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Smoking & Anxiety

Tobacco, Nicotine, & Anxiety


Updated May 21, 2014

Portrait of a young man smoking a cigarette
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Despite widespread knowledge about the negative health effects of smoking (and other forms of tobacco and nicotine use), approximately 21 percent of the U.S. population smokes. The rates for people with anxiety disorders including generalized anxiety disorder (GAD) are even higher. Some of the risk factor associated with anxiety and tobacco use include (a) stressful childhood, (b) difficulty tolerating negative emotions, and (c) impulsiveness.

Nicotine Only Temporarily Lowers Anxiety

The key thing to know about nicotine and anxiety is that nicotine only produces a temporary relief from anxiety, that also compromises overall physical health. Many people turn to cigarettes when they are anxious, and the physiological effects of the nicotine can create a calming sensation. However, this usually only works until the substance work through your system, meaning that ongoing anxiety provoking situations will return the person to same level of anxiety as he/she had before the cigarette.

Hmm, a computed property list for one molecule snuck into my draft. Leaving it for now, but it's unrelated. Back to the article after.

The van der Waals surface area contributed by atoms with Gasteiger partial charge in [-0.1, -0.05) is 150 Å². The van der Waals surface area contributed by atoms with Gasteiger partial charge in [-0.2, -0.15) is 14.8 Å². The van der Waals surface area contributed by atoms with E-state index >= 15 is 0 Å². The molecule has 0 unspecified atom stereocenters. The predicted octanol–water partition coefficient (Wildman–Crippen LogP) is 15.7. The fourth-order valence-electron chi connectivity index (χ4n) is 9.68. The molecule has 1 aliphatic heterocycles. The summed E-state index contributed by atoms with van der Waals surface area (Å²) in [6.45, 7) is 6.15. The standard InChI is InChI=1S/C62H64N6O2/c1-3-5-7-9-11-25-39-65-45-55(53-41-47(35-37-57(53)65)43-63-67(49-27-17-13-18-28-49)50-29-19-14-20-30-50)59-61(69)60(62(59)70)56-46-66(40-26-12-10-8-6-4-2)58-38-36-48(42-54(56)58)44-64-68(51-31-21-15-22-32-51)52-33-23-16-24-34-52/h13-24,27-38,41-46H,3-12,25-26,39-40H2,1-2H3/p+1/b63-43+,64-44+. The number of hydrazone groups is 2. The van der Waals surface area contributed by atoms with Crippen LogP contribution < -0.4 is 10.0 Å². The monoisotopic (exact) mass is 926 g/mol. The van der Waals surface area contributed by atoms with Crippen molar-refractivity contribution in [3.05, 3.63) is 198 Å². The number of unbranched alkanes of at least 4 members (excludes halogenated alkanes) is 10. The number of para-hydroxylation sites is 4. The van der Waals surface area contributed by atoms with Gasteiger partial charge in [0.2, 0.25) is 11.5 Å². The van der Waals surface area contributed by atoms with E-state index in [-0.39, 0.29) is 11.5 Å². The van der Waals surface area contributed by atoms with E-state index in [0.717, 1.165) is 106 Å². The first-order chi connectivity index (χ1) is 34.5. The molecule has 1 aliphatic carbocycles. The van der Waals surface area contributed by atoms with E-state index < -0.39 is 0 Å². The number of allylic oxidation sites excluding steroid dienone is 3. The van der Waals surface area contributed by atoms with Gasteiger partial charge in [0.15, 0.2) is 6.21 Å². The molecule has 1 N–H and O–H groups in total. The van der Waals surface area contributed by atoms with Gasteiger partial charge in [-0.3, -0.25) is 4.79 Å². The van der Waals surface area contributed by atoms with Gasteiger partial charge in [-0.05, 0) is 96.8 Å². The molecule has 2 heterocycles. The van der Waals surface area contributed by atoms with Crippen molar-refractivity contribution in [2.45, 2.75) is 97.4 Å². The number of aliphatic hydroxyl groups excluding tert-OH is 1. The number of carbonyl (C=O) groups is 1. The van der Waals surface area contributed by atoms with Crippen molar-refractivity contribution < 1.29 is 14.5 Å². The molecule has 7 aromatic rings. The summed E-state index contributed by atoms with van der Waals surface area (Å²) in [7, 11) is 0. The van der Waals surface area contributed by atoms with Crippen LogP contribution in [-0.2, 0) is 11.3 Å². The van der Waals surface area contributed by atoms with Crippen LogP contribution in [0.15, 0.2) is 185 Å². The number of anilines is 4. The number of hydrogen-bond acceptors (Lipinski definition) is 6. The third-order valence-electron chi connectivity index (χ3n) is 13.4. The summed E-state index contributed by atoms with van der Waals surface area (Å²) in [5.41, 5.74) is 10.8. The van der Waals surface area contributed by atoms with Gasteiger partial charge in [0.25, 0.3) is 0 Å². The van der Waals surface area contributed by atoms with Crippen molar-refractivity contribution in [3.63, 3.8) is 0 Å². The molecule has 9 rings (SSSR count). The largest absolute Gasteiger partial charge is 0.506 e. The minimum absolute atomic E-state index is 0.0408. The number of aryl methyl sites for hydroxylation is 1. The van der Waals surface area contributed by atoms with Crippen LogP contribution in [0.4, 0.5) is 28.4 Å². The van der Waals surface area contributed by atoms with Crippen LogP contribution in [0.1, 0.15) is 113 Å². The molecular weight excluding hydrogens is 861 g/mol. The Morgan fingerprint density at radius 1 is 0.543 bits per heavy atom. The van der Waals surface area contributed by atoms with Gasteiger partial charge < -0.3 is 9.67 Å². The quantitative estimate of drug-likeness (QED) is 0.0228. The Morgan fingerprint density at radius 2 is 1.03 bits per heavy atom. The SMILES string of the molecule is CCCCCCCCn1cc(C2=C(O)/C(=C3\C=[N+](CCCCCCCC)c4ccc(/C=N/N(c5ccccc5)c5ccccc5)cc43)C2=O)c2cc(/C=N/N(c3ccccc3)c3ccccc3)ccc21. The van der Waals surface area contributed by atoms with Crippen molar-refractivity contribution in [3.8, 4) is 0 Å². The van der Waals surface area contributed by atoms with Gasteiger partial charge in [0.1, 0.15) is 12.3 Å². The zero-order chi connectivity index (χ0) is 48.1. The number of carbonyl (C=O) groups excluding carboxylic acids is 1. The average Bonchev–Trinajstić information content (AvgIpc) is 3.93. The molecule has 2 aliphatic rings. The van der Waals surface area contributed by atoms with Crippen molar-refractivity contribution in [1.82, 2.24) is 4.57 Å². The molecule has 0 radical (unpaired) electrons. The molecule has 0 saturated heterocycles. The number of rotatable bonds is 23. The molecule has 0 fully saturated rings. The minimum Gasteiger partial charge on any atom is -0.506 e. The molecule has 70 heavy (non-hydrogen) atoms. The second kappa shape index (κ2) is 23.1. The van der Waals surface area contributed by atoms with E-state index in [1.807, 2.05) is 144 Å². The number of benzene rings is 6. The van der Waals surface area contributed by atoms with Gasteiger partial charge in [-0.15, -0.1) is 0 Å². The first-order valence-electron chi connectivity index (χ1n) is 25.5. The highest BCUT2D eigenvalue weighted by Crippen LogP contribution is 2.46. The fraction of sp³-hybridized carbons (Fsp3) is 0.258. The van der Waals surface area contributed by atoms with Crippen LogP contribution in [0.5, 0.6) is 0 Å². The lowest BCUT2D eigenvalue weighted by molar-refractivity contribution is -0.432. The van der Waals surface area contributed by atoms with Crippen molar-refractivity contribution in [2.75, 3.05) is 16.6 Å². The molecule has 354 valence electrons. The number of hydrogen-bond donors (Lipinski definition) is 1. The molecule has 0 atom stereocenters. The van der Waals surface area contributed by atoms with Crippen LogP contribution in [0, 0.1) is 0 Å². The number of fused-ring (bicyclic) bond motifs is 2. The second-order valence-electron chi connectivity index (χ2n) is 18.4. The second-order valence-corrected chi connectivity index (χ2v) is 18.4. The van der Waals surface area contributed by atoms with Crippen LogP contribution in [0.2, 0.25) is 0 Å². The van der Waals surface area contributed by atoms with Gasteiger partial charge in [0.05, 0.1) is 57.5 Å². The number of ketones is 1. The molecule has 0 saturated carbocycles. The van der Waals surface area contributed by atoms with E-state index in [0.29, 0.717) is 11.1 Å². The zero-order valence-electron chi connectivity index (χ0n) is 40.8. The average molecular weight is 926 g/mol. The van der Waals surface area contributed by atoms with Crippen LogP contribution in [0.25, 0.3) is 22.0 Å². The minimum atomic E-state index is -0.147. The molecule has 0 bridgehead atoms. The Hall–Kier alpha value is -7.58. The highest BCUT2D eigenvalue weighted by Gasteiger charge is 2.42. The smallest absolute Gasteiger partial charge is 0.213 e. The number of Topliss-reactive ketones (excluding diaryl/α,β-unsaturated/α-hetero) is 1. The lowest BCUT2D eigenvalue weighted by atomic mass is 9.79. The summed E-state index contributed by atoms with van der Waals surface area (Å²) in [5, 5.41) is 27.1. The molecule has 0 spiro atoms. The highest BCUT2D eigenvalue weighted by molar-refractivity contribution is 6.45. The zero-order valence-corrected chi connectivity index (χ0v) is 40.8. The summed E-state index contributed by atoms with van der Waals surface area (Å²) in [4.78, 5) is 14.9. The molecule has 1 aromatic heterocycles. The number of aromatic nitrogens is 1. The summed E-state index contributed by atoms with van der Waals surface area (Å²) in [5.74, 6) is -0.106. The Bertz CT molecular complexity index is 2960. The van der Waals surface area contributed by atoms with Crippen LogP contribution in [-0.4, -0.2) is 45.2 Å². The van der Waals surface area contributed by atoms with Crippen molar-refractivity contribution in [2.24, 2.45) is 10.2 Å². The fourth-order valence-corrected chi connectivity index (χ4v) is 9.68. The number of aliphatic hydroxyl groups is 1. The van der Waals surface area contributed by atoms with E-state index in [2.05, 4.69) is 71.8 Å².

What to Do Instead

There are many treatment options available for anxiety problems like GAD that are not as physically destructive that can also have long lasting effects. For more options read the Anxiety Treatment Guide. Also check out the Substance Use and Anxiety page for information on how other substances like marijuana and alcohol are often used to reduce anxiety.
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